"Made in India" - Likelihood workers were paid living wages: POSSIBLE

    Note: the SA8000 is just one of many certifications out there. I'm working on an article summarising some of the others to look out for, and will link it here when it's available!

    What about buying secondhand?

    Is it worth checking the "Made in" tag if you're buying clothes secondhand? Maybe!

    On the one hand, no matter whether I bought an item new or secondhand, I still feel a bit ick thinking that it may have been made through modern slavery.

    On the other hand, if someone else bought clothing new, then decided they were done with it and threw it out (into a clothing bin), then by me taking that item and giving it a second life on my child:

    • I'm not creating any new injustice,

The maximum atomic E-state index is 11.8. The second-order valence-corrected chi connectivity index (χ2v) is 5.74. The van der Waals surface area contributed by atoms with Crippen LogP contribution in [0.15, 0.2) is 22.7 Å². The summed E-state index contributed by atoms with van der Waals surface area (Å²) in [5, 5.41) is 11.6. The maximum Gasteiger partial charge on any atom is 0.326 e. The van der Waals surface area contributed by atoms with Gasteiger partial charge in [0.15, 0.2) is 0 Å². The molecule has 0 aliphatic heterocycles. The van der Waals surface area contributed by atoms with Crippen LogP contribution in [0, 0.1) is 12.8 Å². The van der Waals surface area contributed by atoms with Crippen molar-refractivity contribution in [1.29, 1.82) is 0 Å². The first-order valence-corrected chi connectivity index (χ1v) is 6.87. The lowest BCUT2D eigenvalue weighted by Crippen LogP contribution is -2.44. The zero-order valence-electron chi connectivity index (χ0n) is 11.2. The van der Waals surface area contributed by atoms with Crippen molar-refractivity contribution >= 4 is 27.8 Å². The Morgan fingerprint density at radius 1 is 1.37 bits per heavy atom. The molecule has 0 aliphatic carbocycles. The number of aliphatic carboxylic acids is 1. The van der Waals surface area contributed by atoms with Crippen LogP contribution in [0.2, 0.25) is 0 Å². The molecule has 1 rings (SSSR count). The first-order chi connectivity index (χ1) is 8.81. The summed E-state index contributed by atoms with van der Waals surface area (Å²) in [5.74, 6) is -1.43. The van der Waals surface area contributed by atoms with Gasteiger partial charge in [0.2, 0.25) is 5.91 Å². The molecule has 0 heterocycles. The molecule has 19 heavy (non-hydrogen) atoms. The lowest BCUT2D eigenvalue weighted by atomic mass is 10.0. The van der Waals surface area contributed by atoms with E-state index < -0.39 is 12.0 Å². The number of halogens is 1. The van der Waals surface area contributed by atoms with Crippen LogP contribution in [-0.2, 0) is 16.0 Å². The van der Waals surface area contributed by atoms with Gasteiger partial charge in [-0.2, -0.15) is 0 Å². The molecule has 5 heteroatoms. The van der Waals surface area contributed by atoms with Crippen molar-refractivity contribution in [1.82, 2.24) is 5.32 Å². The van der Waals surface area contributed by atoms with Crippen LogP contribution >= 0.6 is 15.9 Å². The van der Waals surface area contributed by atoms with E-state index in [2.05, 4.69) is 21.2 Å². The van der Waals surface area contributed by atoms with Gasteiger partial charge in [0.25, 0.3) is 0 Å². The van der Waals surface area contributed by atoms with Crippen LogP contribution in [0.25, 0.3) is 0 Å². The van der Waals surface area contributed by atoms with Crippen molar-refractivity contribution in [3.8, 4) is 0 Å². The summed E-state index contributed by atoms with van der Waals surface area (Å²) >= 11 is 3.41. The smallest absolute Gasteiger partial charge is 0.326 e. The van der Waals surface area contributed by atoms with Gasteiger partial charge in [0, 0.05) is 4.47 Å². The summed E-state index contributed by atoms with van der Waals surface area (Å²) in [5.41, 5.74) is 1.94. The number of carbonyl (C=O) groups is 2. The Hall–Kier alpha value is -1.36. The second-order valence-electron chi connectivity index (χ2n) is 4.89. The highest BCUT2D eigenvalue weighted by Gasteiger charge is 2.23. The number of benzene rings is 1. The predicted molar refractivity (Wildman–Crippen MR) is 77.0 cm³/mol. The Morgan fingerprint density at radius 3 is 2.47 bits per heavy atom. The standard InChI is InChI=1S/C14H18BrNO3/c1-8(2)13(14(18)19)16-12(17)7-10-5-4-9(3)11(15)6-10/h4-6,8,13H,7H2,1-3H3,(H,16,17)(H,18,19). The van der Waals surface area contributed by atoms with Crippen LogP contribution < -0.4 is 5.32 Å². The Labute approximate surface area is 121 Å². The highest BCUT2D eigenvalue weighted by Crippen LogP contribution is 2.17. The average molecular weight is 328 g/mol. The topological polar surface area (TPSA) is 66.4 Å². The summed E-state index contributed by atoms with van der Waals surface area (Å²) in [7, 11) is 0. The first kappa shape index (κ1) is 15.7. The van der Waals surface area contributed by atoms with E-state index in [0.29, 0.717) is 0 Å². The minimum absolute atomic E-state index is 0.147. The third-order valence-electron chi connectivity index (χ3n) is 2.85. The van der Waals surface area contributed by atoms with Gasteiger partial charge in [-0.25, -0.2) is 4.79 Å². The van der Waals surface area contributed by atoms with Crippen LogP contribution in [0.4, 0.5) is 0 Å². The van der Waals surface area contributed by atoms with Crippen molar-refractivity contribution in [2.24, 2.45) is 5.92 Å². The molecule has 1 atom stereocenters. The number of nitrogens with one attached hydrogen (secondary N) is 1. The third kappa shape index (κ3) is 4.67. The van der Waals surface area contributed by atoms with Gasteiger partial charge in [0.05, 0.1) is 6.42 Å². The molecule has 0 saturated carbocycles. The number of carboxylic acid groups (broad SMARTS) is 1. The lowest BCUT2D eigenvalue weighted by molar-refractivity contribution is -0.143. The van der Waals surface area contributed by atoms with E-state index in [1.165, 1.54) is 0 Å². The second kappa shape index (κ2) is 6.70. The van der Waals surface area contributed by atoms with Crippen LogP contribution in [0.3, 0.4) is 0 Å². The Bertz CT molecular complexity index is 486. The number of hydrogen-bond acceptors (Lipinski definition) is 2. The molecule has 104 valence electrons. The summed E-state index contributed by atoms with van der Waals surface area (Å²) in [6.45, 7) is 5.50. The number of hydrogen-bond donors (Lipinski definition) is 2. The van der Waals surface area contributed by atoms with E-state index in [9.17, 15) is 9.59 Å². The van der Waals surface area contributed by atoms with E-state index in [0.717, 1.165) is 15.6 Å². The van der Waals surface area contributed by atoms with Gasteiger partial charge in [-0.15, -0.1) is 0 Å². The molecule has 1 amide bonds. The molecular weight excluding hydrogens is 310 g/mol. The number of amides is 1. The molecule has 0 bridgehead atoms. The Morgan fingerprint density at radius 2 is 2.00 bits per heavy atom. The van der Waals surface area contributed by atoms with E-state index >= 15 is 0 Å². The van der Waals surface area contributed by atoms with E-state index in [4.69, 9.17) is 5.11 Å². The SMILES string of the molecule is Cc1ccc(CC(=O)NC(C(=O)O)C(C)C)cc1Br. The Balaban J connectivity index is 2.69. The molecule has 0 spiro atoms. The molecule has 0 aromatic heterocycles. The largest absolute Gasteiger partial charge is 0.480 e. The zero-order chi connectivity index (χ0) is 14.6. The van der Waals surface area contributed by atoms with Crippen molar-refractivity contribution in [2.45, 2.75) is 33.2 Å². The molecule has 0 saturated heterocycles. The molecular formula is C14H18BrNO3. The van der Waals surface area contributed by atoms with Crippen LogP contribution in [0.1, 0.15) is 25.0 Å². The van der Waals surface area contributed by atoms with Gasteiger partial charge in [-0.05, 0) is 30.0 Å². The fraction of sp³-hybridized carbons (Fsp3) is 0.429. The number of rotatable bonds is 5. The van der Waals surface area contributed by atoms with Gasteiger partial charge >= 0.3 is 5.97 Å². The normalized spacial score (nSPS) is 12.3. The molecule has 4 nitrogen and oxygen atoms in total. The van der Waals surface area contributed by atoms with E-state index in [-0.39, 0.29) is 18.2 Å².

• I'm not adding any demand into the system for those unfairly-made clothes
    • I'm saving it from being sent to landfill

      For now, I'm not worrying about the origins of things I buy secondhand - no matter where they started, I'm doing a good thing by letting those clothes live out the rest of their life rather than prematurely heading to landfill.

      In Conclusion:

      Here are your best options to find clothes made with fair wages:

      • Buy secondhand and sidestep the issue!
      • Buy from small retailers that are trying to be ethical and have traced their sourcing to certified (e.g. SA8000) manufacturers
      • If you're going to buy from a big brand or department store, avoid clothes made in Bangladesh, Vietnam and India.
      • If you buy clothes made in China, make sure to look for the "BCI" tag.